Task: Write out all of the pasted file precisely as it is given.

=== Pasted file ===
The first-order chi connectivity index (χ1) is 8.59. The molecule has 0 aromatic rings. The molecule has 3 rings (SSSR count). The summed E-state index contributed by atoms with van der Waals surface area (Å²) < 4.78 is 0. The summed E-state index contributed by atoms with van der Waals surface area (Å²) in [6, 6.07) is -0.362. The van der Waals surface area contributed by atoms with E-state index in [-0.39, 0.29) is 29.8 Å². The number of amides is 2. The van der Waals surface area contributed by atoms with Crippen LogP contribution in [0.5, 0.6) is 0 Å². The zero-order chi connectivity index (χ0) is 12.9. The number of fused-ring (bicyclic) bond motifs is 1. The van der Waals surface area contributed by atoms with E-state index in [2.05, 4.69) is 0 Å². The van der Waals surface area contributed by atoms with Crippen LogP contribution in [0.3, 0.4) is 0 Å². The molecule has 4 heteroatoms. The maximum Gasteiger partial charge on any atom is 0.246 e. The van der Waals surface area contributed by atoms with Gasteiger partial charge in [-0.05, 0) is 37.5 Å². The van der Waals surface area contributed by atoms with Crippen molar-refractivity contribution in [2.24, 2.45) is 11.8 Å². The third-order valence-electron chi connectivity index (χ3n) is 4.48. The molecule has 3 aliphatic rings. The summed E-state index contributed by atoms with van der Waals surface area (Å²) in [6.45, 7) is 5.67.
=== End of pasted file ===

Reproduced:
The first-order chi connectivity index (χ1) is 8.59. The molecule has 0 aromatic rings. The molecule has 3 rings (SSSR count). The summed E-state index contributed by atoms with van der Waals surface area (Å²) < 4.78 is 0. The summed E-state index contributed by atoms with van der Waals surface area (Å²) in [6, 6.07) is -0.362. The van der Waals surface area contributed by atoms with E-state index in [-0.39, 0.29) is 29.8 Å². The number of amides is 2. The van der Waals surface area contributed by atoms with Crippen LogP contribution in [0.5, 0.6) is 0 Å². The zero-order chi connectivity index (χ0) is 12.9. The number of fused-ring (bicyclic) bond motifs is 1. The van der Waals surface area contributed by atoms with E-state index in [2.05, 4.69) is 0 Å². The van der Waals surface area contributed by atoms with Crippen LogP contribution in [0.3, 0.4) is 0 Å². The molecule has 4 heteroatoms. The maximum Gasteiger partial charge on any atom is 0.246 e. The van der Waals surface area contributed by atoms with Gasteiger partial charge in [-0.05, 0) is 37.5 Å². The van der Waals surface area contributed by atoms with Crippen molar-refractivity contribution in [2.24, 2.45) is 11.8 Å². The third-order valence-electron chi connectivity index (χ3n) is 4.48. The molecule has 3 aliphatic rings. The summed E-state index contributed by atoms with van der Waals surface area (Å²) in [6.45, 7) is 5.67.